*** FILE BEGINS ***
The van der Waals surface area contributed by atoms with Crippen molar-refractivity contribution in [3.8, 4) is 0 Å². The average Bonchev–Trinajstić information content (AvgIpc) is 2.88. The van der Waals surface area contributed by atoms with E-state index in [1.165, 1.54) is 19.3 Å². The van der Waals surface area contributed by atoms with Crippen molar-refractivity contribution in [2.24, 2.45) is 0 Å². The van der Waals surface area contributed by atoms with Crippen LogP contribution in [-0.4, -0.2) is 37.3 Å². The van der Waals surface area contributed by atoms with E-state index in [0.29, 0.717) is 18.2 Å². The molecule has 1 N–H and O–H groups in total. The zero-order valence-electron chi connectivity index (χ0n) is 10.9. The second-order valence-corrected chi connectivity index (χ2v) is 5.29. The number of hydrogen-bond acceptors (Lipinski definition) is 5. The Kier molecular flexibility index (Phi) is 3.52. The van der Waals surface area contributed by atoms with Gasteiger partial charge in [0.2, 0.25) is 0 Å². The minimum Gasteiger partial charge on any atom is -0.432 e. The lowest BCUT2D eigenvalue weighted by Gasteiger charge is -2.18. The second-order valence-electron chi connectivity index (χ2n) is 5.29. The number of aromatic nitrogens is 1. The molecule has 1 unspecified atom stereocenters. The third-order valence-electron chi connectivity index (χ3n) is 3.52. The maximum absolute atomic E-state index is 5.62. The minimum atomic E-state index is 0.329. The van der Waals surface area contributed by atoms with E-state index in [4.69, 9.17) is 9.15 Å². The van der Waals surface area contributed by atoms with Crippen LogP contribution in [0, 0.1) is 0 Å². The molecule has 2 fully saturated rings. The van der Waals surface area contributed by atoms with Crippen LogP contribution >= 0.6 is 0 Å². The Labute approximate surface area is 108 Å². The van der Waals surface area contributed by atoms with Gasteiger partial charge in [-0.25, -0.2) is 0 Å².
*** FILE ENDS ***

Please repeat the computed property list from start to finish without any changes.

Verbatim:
The van der Waals surface area contributed by atoms with Crippen molar-refractivity contribution in [3.8, 4) is 0 Å². The average Bonchev–Trinajstić information content (AvgIpc) is 2.88. The van der Waals surface area contributed by atoms with E-state index in [1.165, 1.54) is 19.3 Å². The van der Waals surface area contributed by atoms with Crippen molar-refractivity contribution in [2.24, 2.45) is 0 Å². The van der Waals surface area contributed by atoms with Crippen LogP contribution in [-0.4, -0.2) is 37.3 Å². The van der Waals surface area contributed by atoms with E-state index in [0.29, 0.717) is 18.2 Å². The molecule has 1 N–H and O–H groups in total. The zero-order valence-electron chi connectivity index (χ0n) is 10.9. The second-order valence-corrected chi connectivity index (χ2v) is 5.29. The number of hydrogen-bond acceptors (Lipinski definition) is 5. The Kier molecular flexibility index (Phi) is 3.52. The van der Waals surface area contributed by atoms with Gasteiger partial charge in [0.2, 0.25) is 0 Å². The minimum Gasteiger partial charge on any atom is -0.432 e. The lowest BCUT2D eigenvalue weighted by Gasteiger charge is -2.18. The second-order valence-electron chi connectivity index (χ2n) is 5.29. The number of aromatic nitrogens is 1. The molecule has 1 unspecified atom stereocenters. The third-order valence-electron chi connectivity index (χ3n) is 3.52. The maximum absolute atomic E-state index is 5.62. The minimum atomic E-state index is 0.329. The van der Waals surface area contributed by atoms with E-state index in [4.69, 9.17) is 9.15 Å². The van der Waals surface area contributed by atoms with Crippen LogP contribution in [0, 0.1) is 0 Å². The molecule has 2 fully saturated rings. The van der Waals surface area contributed by atoms with Crippen LogP contribution >= 0.6 is 0 Å². The Labute approximate surface area is 108 Å². The van der Waals surface area contributed by atoms with Gasteiger partial charge in [-0.25, -0.2) is 0 Å².